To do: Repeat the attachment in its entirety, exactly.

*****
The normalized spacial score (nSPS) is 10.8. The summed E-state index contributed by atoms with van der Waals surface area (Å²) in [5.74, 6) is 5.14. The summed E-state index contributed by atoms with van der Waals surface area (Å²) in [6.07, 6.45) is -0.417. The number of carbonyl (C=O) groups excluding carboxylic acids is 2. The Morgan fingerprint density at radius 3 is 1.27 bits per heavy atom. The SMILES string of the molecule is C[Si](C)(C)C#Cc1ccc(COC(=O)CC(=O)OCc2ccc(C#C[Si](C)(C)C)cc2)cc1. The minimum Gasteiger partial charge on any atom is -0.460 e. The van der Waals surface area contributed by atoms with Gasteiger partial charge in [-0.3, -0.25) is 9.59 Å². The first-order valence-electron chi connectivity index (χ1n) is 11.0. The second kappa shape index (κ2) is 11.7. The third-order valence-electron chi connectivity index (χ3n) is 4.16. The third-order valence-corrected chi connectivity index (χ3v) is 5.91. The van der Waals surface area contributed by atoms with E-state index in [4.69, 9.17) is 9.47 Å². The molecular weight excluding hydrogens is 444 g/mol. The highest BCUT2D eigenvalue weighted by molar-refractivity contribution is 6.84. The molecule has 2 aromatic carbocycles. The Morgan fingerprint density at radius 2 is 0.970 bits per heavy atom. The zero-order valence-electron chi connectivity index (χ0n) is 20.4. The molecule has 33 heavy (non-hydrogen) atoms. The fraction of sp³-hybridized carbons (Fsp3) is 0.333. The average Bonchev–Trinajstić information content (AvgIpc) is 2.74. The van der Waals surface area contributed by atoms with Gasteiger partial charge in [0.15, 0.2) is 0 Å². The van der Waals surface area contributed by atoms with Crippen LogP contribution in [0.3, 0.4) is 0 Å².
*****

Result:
The normalized spacial score (nSPS) is 10.8. The summed E-state index contributed by atoms with van der Waals surface area (Å²) in [5.74, 6) is 5.14. The summed E-state index contributed by atoms with van der Waals surface area (Å²) in [6.07, 6.45) is -0.417. The number of carbonyl (C=O) groups excluding carboxylic acids is 2. The Morgan fingerprint density at radius 3 is 1.27 bits per heavy atom. The SMILES string of the molecule is C[Si](C)(C)C#Cc1ccc(COC(=O)CC(=O)OCc2ccc(C#C[Si](C)(C)C)cc2)cc1. The minimum Gasteiger partial charge on any atom is -0.460 e. The van der Waals surface area contributed by atoms with Gasteiger partial charge in [-0.3, -0.25) is 9.59 Å². The first-order valence-electron chi connectivity index (χ1n) is 11.0. The second kappa shape index (κ2) is 11.7. The third-order valence-electron chi connectivity index (χ3n) is 4.16. The third-order valence-corrected chi connectivity index (χ3v) is 5.91. The van der Waals surface area contributed by atoms with E-state index in [4.69, 9.17) is 9.47 Å². The molecular weight excluding hydrogens is 444 g/mol. The highest BCUT2D eigenvalue weighted by molar-refractivity contribution is 6.84. The molecule has 2 aromatic carbocycles. The Morgan fingerprint density at radius 2 is 0.970 bits per heavy atom. The zero-order valence-electron chi connectivity index (χ0n) is 20.4. The molecule has 33 heavy (non-hydrogen) atoms. The fraction of sp³-hybridized carbons (Fsp3) is 0.333. The average Bonchev–Trinajstić information content (AvgIpc) is 2.74. The van der Waals surface area contributed by atoms with Gasteiger partial charge in [0.15, 0.2) is 0 Å². The van der Waals surface area contributed by atoms with Crippen LogP contribution in [0.3, 0.4) is 0 Å².